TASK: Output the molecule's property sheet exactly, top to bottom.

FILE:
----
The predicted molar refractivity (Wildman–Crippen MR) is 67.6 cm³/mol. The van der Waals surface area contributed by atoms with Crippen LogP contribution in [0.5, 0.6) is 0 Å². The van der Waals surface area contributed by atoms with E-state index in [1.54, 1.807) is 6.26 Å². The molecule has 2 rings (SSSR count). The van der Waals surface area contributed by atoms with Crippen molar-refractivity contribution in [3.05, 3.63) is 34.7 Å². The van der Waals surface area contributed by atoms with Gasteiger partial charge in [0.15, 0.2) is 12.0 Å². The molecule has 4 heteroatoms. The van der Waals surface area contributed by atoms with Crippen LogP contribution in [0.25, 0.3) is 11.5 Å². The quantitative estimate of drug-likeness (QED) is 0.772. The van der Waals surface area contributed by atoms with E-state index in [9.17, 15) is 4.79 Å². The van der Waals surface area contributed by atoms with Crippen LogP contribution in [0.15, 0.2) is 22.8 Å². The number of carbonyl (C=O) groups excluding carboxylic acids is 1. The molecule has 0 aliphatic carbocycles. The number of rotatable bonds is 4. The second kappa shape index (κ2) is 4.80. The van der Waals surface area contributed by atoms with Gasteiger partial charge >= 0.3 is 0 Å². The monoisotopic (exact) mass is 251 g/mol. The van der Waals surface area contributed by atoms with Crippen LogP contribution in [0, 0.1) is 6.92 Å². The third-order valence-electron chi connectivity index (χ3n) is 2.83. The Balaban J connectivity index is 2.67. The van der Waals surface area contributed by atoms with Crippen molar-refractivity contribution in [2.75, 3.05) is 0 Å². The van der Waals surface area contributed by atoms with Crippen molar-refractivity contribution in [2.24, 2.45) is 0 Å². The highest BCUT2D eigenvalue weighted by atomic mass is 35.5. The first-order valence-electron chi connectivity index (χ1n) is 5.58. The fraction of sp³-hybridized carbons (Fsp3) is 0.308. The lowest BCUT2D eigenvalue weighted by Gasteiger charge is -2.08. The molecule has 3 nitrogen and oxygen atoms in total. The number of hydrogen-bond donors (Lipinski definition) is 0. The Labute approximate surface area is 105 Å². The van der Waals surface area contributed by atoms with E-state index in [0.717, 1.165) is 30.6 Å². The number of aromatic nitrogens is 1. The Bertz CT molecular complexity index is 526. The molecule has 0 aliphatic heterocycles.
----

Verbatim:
The predicted molar refractivity (Wildman–Crippen MR) is 67.6 cm³/mol. The van der Waals surface area contributed by atoms with Crippen LogP contribution in [0.5, 0.6) is 0 Å². The van der Waals surface area contributed by atoms with E-state index in [1.54, 1.807) is 6.26 Å². The molecule has 2 rings (SSSR count). The van der Waals surface area contributed by atoms with Crippen molar-refractivity contribution in [3.05, 3.63) is 34.7 Å². The van der Waals surface area contributed by atoms with Gasteiger partial charge in [0.15, 0.2) is 12.0 Å². The molecule has 4 heteroatoms. The van der Waals surface area contributed by atoms with Crippen LogP contribution in [0.25, 0.3) is 11.5 Å². The quantitative estimate of drug-likeness (QED) is 0.772. The van der Waals surface area contributed by atoms with E-state index in [9.17, 15) is 4.79 Å². The van der Waals surface area contributed by atoms with Crippen LogP contribution in [0.15, 0.2) is 22.8 Å². The number of carbonyl (C=O) groups excluding carboxylic acids is 1. The molecule has 0 aliphatic carbocycles. The number of rotatable bonds is 4. The second kappa shape index (κ2) is 4.80. The van der Waals surface area contributed by atoms with Gasteiger partial charge >= 0.3 is 0 Å². The monoisotopic (exact) mass is 251 g/mol. The van der Waals surface area contributed by atoms with Crippen LogP contribution in [0, 0.1) is 6.92 Å². The third-order valence-electron chi connectivity index (χ3n) is 2.83. The Balaban J connectivity index is 2.67. The van der Waals surface area contributed by atoms with Crippen molar-refractivity contribution in [2.75, 3.05) is 0 Å². The van der Waals surface area contributed by atoms with Crippen molar-refractivity contribution in [2.24, 2.45) is 0 Å². The highest BCUT2D eigenvalue weighted by atomic mass is 35.5. The first-order valence-electron chi connectivity index (χ1n) is 5.58. The fraction of sp³-hybridized carbons (Fsp3) is 0.308. The lowest BCUT2D eigenvalue weighted by Gasteiger charge is -2.08. The molecule has 3 nitrogen and oxygen atoms in total. The number of hydrogen-bond donors (Lipinski definition) is 0. The Labute approximate surface area is 105 Å². The van der Waals surface area contributed by atoms with E-state index in [0.717, 1.165) is 30.6 Å². The number of aromatic nitrogens is 1. The Bertz CT molecular complexity index is 526. The molecule has 0 aliphatic heterocycles.